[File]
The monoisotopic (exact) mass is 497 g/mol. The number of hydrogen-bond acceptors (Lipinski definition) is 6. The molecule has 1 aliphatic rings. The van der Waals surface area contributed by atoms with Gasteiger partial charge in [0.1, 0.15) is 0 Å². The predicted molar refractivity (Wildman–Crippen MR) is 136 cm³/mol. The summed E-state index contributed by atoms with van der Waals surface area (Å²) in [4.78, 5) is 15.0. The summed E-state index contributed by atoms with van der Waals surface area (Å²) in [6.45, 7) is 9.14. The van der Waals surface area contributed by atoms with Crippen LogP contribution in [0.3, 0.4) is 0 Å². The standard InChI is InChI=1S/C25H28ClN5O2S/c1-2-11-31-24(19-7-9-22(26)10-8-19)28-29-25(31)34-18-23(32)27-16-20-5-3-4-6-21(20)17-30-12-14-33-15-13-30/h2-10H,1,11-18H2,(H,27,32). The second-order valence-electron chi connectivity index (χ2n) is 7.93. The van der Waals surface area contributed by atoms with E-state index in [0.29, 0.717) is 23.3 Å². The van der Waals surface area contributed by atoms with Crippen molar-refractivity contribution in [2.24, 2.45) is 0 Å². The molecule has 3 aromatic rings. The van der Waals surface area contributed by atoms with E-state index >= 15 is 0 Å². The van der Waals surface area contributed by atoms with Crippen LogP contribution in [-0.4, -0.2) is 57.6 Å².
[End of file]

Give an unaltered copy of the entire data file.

The monoisotopic (exact) mass is 497 g/mol. The number of hydrogen-bond acceptors (Lipinski definition) is 6. The molecule has 1 aliphatic rings. The van der Waals surface area contributed by atoms with Gasteiger partial charge in [0.1, 0.15) is 0 Å². The predicted molar refractivity (Wildman–Crippen MR) is 136 cm³/mol. The summed E-state index contributed by atoms with van der Waals surface area (Å²) in [4.78, 5) is 15.0. The summed E-state index contributed by atoms with van der Waals surface area (Å²) in [6.45, 7) is 9.14. The van der Waals surface area contributed by atoms with Crippen LogP contribution in [0.3, 0.4) is 0 Å². The standard InChI is InChI=1S/C25H28ClN5O2S/c1-2-11-31-24(19-7-9-22(26)10-8-19)28-29-25(31)34-18-23(32)27-16-20-5-3-4-6-21(20)17-30-12-14-33-15-13-30/h2-10H,1,11-18H2,(H,27,32). The second-order valence-electron chi connectivity index (χ2n) is 7.93. The van der Waals surface area contributed by atoms with E-state index in [0.29, 0.717) is 23.3 Å². The van der Waals surface area contributed by atoms with Crippen molar-refractivity contribution in [2.24, 2.45) is 0 Å². The molecule has 3 aromatic rings. The van der Waals surface area contributed by atoms with E-state index >= 15 is 0 Å². The van der Waals surface area contributed by atoms with Crippen LogP contribution in [-0.4, -0.2) is 57.6 Å².